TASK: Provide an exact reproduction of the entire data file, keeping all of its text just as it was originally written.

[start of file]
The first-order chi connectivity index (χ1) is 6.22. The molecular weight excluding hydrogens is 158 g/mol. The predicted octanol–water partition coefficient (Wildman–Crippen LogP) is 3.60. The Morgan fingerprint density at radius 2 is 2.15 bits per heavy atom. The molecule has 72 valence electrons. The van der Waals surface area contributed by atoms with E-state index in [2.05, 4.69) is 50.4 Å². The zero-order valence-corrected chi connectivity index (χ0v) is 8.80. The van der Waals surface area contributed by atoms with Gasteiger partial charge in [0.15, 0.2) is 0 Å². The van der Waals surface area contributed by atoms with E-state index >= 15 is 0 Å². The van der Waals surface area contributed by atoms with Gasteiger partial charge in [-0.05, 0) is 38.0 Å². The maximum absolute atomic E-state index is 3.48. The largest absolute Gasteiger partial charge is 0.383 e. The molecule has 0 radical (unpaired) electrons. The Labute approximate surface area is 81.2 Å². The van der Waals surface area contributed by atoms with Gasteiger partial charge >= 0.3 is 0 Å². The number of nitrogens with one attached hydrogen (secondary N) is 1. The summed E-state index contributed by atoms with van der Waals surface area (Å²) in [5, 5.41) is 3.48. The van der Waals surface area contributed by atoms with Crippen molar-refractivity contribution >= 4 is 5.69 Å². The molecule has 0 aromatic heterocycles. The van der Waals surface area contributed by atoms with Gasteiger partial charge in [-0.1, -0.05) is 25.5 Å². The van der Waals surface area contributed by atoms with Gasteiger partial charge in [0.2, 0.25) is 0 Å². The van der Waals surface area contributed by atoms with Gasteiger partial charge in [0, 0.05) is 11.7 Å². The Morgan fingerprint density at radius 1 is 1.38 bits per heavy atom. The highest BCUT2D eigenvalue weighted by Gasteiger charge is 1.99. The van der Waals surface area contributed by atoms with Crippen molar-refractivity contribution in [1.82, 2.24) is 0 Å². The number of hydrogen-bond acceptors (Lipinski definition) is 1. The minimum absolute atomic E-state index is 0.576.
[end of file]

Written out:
The first-order chi connectivity index (χ1) is 6.22. The molecular weight excluding hydrogens is 158 g/mol. The predicted octanol–water partition coefficient (Wildman–Crippen LogP) is 3.60. The Morgan fingerprint density at radius 2 is 2.15 bits per heavy atom. The molecule has 72 valence electrons. The van der Waals surface area contributed by atoms with E-state index in [2.05, 4.69) is 50.4 Å². The zero-order valence-corrected chi connectivity index (χ0v) is 8.80. The van der Waals surface area contributed by atoms with Gasteiger partial charge in [0.15, 0.2) is 0 Å². The van der Waals surface area contributed by atoms with E-state index >= 15 is 0 Å². The van der Waals surface area contributed by atoms with Gasteiger partial charge in [-0.05, 0) is 38.0 Å². The maximum absolute atomic E-state index is 3.48. The largest absolute Gasteiger partial charge is 0.383 e. The molecule has 0 radical (unpaired) electrons. The Labute approximate surface area is 81.2 Å². The van der Waals surface area contributed by atoms with Gasteiger partial charge >= 0.3 is 0 Å². The number of nitrogens with one attached hydrogen (secondary N) is 1. The summed E-state index contributed by atoms with van der Waals surface area (Å²) in [5, 5.41) is 3.48. The van der Waals surface area contributed by atoms with Crippen molar-refractivity contribution >= 4 is 5.69 Å². The molecule has 0 aromatic heterocycles. The van der Waals surface area contributed by atoms with Gasteiger partial charge in [-0.1, -0.05) is 25.5 Å². The van der Waals surface area contributed by atoms with Gasteiger partial charge in [0.2, 0.25) is 0 Å². The van der Waals surface area contributed by atoms with Gasteiger partial charge in [0, 0.05) is 11.7 Å². The Morgan fingerprint density at radius 1 is 1.38 bits per heavy atom. The highest BCUT2D eigenvalue weighted by Gasteiger charge is 1.99. The van der Waals surface area contributed by atoms with Crippen molar-refractivity contribution in [1.82, 2.24) is 0 Å². The number of hydrogen-bond acceptors (Lipinski definition) is 1. The minimum absolute atomic E-state index is 0.576.